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County shaking up office locations

New morgue planned; prosecutor, plan commission, coroner, community corrections all relocating

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Office Relocation

ON THE MOVE — (Far above) The Howard County Administration Building soon will house the prosecutor and plan commission’s offices. (Above) A new morgue will be added to the Howard County Government Center.

Howard County government officials intend to bid out work to construct a new morgue in downtown Kokomo and to relocate and transplant multiple offices in the near future.

Last week during a meeting of the Howard County Commissioners, the board announced work soon will go out to bid in order to add a new morgue onto the government center and that it will take bids for work associated with relocating multiple government offices. The moves entail shuffling offices within the county’s government center and administration building.

The construction of a morgue has been a long time coming for the county. Currently, the morgue is located at Community Howard Regional Health, but officials began the search for a new morgue in 2017 that would offer more privacy and space. The hospital morgue only has space for two bodies, which can necessitate the coroner housing bodies in outside facilities and sometimes even other counties’ morgues.

According to Howard County Coroner Steve Seele, the yet-to-be-bid-on plans for the new morgue include the construction of a 1,900-square-foot addition on the north end of the government center, which will house a garage and a cooler with space for eight to 12 bodies. There also will be an autopsy area, as well as a space for the coroner to meet with families.

Before landing on the plan to build onto the government center, the county explored building a wholly-new structure to house the morgue on county-owned land or renovating other existing structures.

“This has been a drawn-out thing. We’ve looked at several options, and there’s been some very good options. At the end of the day you try to come up with the most cost-effective way, and this is what we’ve come up with,” said Seele. “This is the avenue we’re headed, and we’ll make it work.”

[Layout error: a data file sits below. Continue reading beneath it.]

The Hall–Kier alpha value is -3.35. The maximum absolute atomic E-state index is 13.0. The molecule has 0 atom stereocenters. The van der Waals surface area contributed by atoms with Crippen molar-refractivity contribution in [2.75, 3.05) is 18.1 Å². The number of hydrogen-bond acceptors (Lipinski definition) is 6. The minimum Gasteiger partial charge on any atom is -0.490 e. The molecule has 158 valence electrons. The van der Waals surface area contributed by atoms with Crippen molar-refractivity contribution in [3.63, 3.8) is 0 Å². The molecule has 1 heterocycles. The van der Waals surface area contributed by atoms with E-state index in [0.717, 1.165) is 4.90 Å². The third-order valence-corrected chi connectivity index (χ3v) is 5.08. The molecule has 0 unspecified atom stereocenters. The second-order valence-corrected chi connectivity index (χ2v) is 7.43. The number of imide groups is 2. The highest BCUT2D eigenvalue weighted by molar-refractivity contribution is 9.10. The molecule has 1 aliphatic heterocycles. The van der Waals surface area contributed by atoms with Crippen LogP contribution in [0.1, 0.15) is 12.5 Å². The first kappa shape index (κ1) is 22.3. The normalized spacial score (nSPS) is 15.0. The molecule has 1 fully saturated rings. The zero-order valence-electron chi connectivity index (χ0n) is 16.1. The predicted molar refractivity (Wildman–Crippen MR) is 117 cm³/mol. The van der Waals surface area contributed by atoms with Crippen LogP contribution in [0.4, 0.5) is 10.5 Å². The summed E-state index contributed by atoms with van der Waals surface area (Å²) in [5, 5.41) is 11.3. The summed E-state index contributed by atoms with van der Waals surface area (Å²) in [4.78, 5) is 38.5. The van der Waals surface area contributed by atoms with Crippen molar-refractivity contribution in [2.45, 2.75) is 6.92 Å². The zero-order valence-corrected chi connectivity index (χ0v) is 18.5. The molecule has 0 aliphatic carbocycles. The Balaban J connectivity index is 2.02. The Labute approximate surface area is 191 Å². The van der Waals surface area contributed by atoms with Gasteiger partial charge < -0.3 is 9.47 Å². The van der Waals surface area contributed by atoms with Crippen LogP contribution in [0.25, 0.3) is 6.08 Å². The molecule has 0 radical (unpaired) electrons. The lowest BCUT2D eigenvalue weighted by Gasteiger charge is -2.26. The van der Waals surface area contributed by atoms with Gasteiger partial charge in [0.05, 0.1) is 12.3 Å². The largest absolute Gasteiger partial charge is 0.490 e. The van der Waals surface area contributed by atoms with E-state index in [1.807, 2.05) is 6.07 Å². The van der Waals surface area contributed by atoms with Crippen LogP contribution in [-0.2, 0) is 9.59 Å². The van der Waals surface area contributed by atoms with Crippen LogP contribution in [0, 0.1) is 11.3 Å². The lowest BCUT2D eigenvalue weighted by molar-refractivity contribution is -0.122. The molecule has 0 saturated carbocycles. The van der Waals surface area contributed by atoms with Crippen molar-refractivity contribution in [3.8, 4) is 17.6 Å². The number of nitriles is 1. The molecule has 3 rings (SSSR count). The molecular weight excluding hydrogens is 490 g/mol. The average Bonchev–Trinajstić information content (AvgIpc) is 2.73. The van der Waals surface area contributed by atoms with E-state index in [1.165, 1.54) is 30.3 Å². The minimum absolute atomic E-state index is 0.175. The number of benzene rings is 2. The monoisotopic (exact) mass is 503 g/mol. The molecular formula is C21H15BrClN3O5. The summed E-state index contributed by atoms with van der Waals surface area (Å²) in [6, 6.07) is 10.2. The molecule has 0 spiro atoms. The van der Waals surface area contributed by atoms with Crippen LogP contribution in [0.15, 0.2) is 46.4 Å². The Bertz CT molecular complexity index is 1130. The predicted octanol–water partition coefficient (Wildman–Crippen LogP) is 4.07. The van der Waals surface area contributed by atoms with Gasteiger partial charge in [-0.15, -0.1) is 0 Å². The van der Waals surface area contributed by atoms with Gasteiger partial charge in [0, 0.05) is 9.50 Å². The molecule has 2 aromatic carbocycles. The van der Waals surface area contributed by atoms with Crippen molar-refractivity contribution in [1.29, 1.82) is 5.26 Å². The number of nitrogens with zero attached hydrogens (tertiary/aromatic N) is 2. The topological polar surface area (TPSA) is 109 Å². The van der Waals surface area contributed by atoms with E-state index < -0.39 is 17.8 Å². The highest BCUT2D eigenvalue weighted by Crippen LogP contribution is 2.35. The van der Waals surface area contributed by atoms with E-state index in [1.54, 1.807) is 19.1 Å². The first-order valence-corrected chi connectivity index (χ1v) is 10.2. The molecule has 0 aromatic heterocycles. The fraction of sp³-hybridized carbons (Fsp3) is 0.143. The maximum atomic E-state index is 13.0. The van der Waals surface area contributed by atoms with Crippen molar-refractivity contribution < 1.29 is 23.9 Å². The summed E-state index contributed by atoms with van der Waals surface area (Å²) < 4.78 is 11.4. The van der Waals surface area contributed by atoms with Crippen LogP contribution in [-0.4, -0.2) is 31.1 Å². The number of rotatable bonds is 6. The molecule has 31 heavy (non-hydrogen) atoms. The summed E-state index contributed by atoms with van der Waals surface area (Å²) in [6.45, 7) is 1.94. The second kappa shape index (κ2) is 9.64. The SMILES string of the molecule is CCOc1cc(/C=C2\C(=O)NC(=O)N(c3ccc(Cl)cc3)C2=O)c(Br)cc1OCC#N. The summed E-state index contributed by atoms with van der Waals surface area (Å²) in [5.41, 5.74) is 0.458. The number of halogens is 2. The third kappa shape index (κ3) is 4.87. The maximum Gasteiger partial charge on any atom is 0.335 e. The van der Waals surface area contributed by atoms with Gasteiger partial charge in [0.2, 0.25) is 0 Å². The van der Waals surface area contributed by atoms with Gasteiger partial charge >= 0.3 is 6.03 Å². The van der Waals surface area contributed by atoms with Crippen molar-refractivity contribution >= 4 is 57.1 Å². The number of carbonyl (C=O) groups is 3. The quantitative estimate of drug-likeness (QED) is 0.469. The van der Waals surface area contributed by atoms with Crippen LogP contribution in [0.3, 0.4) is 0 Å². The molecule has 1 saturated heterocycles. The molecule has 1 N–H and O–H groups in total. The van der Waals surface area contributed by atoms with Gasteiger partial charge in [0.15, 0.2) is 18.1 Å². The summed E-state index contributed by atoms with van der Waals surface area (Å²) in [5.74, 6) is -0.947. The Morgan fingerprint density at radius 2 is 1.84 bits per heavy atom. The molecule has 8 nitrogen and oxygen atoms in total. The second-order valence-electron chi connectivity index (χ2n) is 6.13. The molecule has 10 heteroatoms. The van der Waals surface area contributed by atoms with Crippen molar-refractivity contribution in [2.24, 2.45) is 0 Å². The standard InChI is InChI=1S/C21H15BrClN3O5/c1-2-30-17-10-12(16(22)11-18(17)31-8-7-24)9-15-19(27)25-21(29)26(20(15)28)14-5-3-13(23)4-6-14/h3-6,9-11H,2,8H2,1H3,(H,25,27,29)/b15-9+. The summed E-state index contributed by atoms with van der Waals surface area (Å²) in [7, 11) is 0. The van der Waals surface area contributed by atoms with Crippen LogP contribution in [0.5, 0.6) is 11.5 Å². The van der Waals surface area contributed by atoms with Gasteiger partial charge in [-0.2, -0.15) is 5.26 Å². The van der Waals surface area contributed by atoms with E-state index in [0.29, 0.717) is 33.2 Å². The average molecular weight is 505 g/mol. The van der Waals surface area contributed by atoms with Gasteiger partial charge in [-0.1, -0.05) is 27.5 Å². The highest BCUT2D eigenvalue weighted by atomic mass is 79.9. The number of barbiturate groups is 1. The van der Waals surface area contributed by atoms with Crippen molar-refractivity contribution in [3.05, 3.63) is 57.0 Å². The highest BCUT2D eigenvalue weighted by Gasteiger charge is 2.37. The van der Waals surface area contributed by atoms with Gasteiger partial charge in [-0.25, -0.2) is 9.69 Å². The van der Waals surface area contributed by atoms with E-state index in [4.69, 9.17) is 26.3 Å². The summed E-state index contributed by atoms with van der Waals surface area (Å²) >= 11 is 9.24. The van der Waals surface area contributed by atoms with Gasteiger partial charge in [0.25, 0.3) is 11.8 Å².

As for the switching of offices, in all, the Howard County Plan Commission, Howard County Prosecutor’s Office, Howard County Community Corrections, and Howard County Coroner’s Office will be moved.

“The goal here is to create a better efficiency for those offices that work closely together,” said Howard County Commission Paul Wyman.

Presently, the plan commission is located within the Howard County Government Center at 120 E. Mulberry St. within Suite 114. The plan, said Wyman, is to move the commission to the Howard County Administrative Center, located at 220 N. Main St. More specifically, the plan commission’s new home will be on the first floor of the administrative center in the space formerly occupied by Key Bank.

“It’s a little more visible, and since they are frequented more often it is easier access for the public. And it frees up additional space for the coroner’s office,” said Wyman.

Once the plan commission is relocated, the coroner’s office will be relocated from Suite 104 in the government center to where the plan commission presently is located. The move will coincide with the construction of the new morgue for the coroner within the government center.

The other office moves involve systems within the criminal justice system.

Community corrections will be rehomed from the government center on East Mulberry Street to the county courthouse. The goal is for the office to move into the location presently occupied by the prosecutor’s office, which is on the second floor of the courthouse.

“By moving community corrections over to the courthouse, they work very closely with probation and the courts, so that would make it much more efficient for them,” said Wyman.

Lastly, the prosecutor’s office will transfer from the courthouse to the largely-unoccupied fourth floor of the administrative building. This, said Wyman, was being done to allow for more space for the office’s functions.

Wyman said the goal is to bid out the work over the course of the next one or two weeks, and the commissioner claimed the work should not cost more than $1 million.